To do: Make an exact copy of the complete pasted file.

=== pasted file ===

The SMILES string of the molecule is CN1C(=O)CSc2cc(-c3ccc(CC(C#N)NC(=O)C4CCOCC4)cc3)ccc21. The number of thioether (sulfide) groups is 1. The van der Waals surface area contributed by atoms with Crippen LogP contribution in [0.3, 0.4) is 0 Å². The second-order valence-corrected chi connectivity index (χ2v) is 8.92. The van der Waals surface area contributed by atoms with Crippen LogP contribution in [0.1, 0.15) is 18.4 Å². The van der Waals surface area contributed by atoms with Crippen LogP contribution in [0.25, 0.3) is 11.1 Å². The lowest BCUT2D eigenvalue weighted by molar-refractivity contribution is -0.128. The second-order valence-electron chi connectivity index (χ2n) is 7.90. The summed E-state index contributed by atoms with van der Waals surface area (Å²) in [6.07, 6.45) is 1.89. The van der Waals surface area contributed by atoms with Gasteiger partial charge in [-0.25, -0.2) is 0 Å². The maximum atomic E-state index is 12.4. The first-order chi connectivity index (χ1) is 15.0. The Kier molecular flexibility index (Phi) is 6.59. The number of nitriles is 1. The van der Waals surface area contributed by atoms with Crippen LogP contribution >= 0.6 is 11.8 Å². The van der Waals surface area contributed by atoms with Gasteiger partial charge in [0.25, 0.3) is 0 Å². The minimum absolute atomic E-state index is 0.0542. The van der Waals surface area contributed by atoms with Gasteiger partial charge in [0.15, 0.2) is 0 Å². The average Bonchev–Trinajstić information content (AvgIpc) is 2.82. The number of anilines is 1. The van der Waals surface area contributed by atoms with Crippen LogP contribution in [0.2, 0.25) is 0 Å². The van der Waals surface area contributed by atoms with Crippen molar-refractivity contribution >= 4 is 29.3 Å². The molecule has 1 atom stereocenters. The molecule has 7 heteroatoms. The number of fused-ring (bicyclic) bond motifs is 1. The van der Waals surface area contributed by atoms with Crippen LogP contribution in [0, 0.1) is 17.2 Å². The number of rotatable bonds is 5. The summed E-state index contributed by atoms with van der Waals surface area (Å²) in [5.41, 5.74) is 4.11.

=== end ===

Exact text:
The SMILES string of the molecule is CN1C(=O)CSc2cc(-c3ccc(CC(C#N)NC(=O)C4CCOCC4)cc3)ccc21. The number of thioether (sulfide) groups is 1. The van der Waals surface area contributed by atoms with Crippen LogP contribution in [0.3, 0.4) is 0 Å². The second-order valence-corrected chi connectivity index (χ2v) is 8.92. The van der Waals surface area contributed by atoms with Crippen LogP contribution in [0.1, 0.15) is 18.4 Å². The van der Waals surface area contributed by atoms with Crippen LogP contribution in [0.25, 0.3) is 11.1 Å². The lowest BCUT2D eigenvalue weighted by molar-refractivity contribution is -0.128. The second-order valence-electron chi connectivity index (χ2n) is 7.90. The summed E-state index contributed by atoms with van der Waals surface area (Å²) in [6.07, 6.45) is 1.89. The van der Waals surface area contributed by atoms with Gasteiger partial charge in [-0.25, -0.2) is 0 Å². The maximum atomic E-state index is 12.4. The first-order chi connectivity index (χ1) is 15.0. The Kier molecular flexibility index (Phi) is 6.59. The number of nitriles is 1. The van der Waals surface area contributed by atoms with Crippen LogP contribution >= 0.6 is 11.8 Å². The van der Waals surface area contributed by atoms with Gasteiger partial charge in [0.25, 0.3) is 0 Å². The minimum absolute atomic E-state index is 0.0542. The van der Waals surface area contributed by atoms with Gasteiger partial charge in [0.15, 0.2) is 0 Å². The average Bonchev–Trinajstić information content (AvgIpc) is 2.82. The number of anilines is 1. The van der Waals surface area contributed by atoms with Crippen LogP contribution in [0.2, 0.25) is 0 Å². The van der Waals surface area contributed by atoms with Crippen molar-refractivity contribution >= 4 is 29.3 Å². The molecule has 1 atom stereocenters. The molecule has 7 heteroatoms. The number of fused-ring (bicyclic) bond motifs is 1. The van der Waals surface area contributed by atoms with Crippen LogP contribution in [0, 0.1) is 17.2 Å². The number of rotatable bonds is 5. The summed E-state index contributed by atoms with van der Waals surface area (Å²) in [5.41, 5.74) is 4.11.